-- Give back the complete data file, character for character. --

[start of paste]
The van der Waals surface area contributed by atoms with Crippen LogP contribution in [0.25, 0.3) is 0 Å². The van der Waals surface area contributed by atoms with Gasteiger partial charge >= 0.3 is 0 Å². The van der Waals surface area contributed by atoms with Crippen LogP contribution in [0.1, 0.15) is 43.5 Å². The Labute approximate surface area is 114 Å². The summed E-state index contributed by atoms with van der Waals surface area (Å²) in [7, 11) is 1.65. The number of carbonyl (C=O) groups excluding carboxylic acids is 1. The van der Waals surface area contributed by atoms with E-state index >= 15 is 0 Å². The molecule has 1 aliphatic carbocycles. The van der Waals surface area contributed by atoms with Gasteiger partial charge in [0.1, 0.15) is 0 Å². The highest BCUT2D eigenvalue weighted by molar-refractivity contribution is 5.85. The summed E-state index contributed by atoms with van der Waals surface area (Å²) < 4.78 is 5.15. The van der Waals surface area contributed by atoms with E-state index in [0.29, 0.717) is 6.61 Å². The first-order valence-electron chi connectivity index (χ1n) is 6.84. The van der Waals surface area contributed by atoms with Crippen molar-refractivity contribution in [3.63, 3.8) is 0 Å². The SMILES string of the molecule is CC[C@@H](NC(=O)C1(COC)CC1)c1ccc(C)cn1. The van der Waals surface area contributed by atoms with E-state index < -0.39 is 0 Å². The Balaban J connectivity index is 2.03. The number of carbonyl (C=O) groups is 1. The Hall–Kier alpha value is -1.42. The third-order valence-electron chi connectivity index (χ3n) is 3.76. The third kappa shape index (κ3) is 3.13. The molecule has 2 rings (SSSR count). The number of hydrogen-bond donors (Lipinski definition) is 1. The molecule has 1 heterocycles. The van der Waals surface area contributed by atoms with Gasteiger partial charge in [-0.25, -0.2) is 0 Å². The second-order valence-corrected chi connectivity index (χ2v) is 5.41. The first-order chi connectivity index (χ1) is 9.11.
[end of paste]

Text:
The van der Waals surface area contributed by atoms with Crippen LogP contribution in [0.25, 0.3) is 0 Å². The van der Waals surface area contributed by atoms with Gasteiger partial charge >= 0.3 is 0 Å². The van der Waals surface area contributed by atoms with Crippen LogP contribution in [0.1, 0.15) is 43.5 Å². The Labute approximate surface area is 114 Å². The summed E-state index contributed by atoms with van der Waals surface area (Å²) in [7, 11) is 1.65. The number of carbonyl (C=O) groups excluding carboxylic acids is 1. The van der Waals surface area contributed by atoms with E-state index >= 15 is 0 Å². The molecule has 1 aliphatic carbocycles. The van der Waals surface area contributed by atoms with Gasteiger partial charge in [0.1, 0.15) is 0 Å². The highest BCUT2D eigenvalue weighted by molar-refractivity contribution is 5.85. The summed E-state index contributed by atoms with van der Waals surface area (Å²) < 4.78 is 5.15. The van der Waals surface area contributed by atoms with E-state index in [0.29, 0.717) is 6.61 Å². The first-order valence-electron chi connectivity index (χ1n) is 6.84. The van der Waals surface area contributed by atoms with Crippen molar-refractivity contribution in [3.63, 3.8) is 0 Å². The SMILES string of the molecule is CC[C@@H](NC(=O)C1(COC)CC1)c1ccc(C)cn1. The van der Waals surface area contributed by atoms with E-state index < -0.39 is 0 Å². The Balaban J connectivity index is 2.03. The number of carbonyl (C=O) groups is 1. The Hall–Kier alpha value is -1.42. The third-order valence-electron chi connectivity index (χ3n) is 3.76. The third kappa shape index (κ3) is 3.13. The molecule has 2 rings (SSSR count). The number of hydrogen-bond donors (Lipinski definition) is 1. The molecule has 1 heterocycles. The van der Waals surface area contributed by atoms with Gasteiger partial charge in [-0.25, -0.2) is 0 Å². The second-order valence-corrected chi connectivity index (χ2v) is 5.41. The first-order chi connectivity index (χ1) is 9.11.